Het Actiefonds:

Lombokstraat 40
1094 AL Amsterdam
The Netherlands


+31 (0)20 6279661

NL 46 TRIO 0338622039

Follow us on:

Campaigning on floating fishing boats


ACTION • Mekong Peoples’ Gathering


The Mekong river is drying up because of Chinese hydropower dams. SEVANA is campaigning for a sustainable future for the Mekong, envisioned and an enacted by the international communities of the Mekong.

China - climate justice - Mekong - Sugar - Thailand

donate now

The Mekong River flows from China and is the lifeline for villages and towns in Myanmar, Cambodia, Laos, Thailand and Vietnam. In all, about 60 million people depend on the river for food and income. With China building a dam and Thai multinationals buying up land along the river to grow sugar on a large scale, the livelihoods of millions and people, animals and plants are under pressure.


Geopolitics and big business

It is no secret that China has been working for years to tighten its grip on Southeast Asia. For example, it has already had three artificial islands built in the South China Sea in order to subsequently construct military bases on them. So too are the 11 dams China has been building in the Mekong since 2012. These barrages amount to an economic and ecological stranglehold which China has on South Asian economies and ecosystems.

Since the construction of the dams, the water level of the Mekong has plummeted. In 2019, the water level was lower than in the past 50 years. Add to this the effects of the climate crisis and you get a serious situation of persistent drought, flash floods and increasing poverty in the Mekong Delta. According to the Mekong River Commission, there are already 40 percent fewer fish in the river than a decade ago.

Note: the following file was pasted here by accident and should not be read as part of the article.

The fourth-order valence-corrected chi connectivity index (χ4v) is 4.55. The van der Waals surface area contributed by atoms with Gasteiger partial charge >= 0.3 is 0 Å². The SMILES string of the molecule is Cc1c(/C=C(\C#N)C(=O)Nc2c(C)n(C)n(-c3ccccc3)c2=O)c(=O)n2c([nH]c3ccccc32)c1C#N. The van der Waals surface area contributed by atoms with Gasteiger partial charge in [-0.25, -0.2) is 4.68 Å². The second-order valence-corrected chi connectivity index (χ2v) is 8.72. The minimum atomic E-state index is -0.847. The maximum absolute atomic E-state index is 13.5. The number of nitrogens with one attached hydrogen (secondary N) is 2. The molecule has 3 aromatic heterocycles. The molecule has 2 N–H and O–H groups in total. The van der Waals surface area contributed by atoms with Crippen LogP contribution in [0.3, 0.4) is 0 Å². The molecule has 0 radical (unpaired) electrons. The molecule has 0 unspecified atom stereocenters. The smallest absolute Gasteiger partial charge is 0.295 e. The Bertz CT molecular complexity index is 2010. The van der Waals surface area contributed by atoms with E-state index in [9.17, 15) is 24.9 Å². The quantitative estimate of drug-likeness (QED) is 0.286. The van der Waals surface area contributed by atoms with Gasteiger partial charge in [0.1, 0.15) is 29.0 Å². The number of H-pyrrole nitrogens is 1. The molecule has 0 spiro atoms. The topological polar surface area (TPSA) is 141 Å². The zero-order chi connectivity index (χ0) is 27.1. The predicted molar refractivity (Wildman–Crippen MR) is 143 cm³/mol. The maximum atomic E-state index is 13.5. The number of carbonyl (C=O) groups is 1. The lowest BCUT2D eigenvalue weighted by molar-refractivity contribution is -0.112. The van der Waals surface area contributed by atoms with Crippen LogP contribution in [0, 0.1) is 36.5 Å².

Thai sugar companies are taking the opportunity to buy up tracts of land in Thailand and Cambodia and grow large quantities of sugar on it. Backed up by foreign investors, these companies manage to turn the banks of the river into a monocultural wasteland from which only the company benefits.


Many villages and communities can no longer stand the drying up of the Mekong. Representatives from Cambodia, Vietnam, Laos and Thailand united in SEVANA and met in Bangkok this September and October. The Thai capital was holding the Mekong-ASEAN Environmental Week at the time, where politicians and lobbyists gathered to discuss plans for a sustainable future in Southeast Asia. SEVANA was also present to advocate for the rights of Mekong communities to have a say in the river’s future.

Het Actiefonds helped SEVANA host and accommodate the representatives of the Mekong communities. As a result, SEVANA managed to organize several activities and meetings where the communities could exchange information, as well as perform ceremonies on the river that officials and politicians attended too. Their presence was not beyond question, as the dam construction company had indicated in advance that they would not appreciate their attendance. Moreover, the company had distributed school supplies and clothes in the area where the ceremonies and actions in order to impede popular support for SEVANA.

Still, this does not deter the action group. Until the Mekong returns to its former state, they will continue to advocate an end to water dams, land expropriations and monoculture.